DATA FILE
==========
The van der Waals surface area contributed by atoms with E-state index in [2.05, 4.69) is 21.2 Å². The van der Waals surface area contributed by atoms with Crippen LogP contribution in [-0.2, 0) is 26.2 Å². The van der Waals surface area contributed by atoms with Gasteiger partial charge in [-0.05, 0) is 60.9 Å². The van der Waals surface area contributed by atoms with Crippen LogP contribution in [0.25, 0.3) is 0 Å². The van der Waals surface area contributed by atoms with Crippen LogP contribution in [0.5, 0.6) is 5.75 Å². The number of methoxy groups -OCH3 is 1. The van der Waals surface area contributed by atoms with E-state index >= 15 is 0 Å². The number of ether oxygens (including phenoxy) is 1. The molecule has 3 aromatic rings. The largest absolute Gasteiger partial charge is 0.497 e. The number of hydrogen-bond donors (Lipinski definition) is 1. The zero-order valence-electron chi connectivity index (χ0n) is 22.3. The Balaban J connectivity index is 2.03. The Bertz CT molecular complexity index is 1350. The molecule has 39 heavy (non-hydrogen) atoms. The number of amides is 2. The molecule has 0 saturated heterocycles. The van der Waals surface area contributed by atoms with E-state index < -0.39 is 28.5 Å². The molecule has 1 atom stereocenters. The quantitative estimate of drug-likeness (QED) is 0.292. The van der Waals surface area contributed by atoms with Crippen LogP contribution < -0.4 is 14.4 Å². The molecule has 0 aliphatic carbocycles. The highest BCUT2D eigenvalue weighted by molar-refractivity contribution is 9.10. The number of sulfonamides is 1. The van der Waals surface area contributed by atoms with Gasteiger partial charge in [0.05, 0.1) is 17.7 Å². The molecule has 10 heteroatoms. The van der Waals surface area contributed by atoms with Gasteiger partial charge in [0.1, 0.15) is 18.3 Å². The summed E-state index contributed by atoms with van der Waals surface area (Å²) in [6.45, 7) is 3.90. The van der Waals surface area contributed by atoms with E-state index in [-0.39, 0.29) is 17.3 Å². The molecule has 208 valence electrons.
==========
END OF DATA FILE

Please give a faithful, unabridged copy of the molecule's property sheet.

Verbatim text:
The van der Waals surface area contributed by atoms with E-state index in [2.05, 4.69) is 21.2 Å². The van der Waals surface area contributed by atoms with Crippen LogP contribution in [-0.2, 0) is 26.2 Å². The van der Waals surface area contributed by atoms with Gasteiger partial charge in [-0.05, 0) is 60.9 Å². The van der Waals surface area contributed by atoms with Crippen LogP contribution in [0.25, 0.3) is 0 Å². The van der Waals surface area contributed by atoms with Crippen LogP contribution in [0.5, 0.6) is 5.75 Å². The number of methoxy groups -OCH3 is 1. The van der Waals surface area contributed by atoms with E-state index >= 15 is 0 Å². The number of ether oxygens (including phenoxy) is 1. The molecule has 3 aromatic rings. The largest absolute Gasteiger partial charge is 0.497 e. The number of hydrogen-bond donors (Lipinski definition) is 1. The zero-order valence-electron chi connectivity index (χ0n) is 22.3. The Balaban J connectivity index is 2.03. The Bertz CT molecular complexity index is 1350. The molecule has 39 heavy (non-hydrogen) atoms. The number of amides is 2. The molecule has 0 saturated heterocycles. The van der Waals surface area contributed by atoms with E-state index < -0.39 is 28.5 Å². The molecule has 1 atom stereocenters. The quantitative estimate of drug-likeness (QED) is 0.292. The van der Waals surface area contributed by atoms with Crippen LogP contribution < -0.4 is 14.4 Å². The molecule has 0 aliphatic carbocycles. The highest BCUT2D eigenvalue weighted by molar-refractivity contribution is 9.10. The number of sulfonamides is 1. The van der Waals surface area contributed by atoms with Gasteiger partial charge in [0.05, 0.1) is 17.7 Å². The molecule has 10 heteroatoms. The van der Waals surface area contributed by atoms with Gasteiger partial charge in [0.1, 0.15) is 18.3 Å². The summed E-state index contributed by atoms with van der Waals surface area (Å²) in [6.45, 7) is 3.90. The van der Waals surface area contributed by atoms with E-state index in [-0.39, 0.29) is 17.3 Å². The molecule has 208 valence electrons.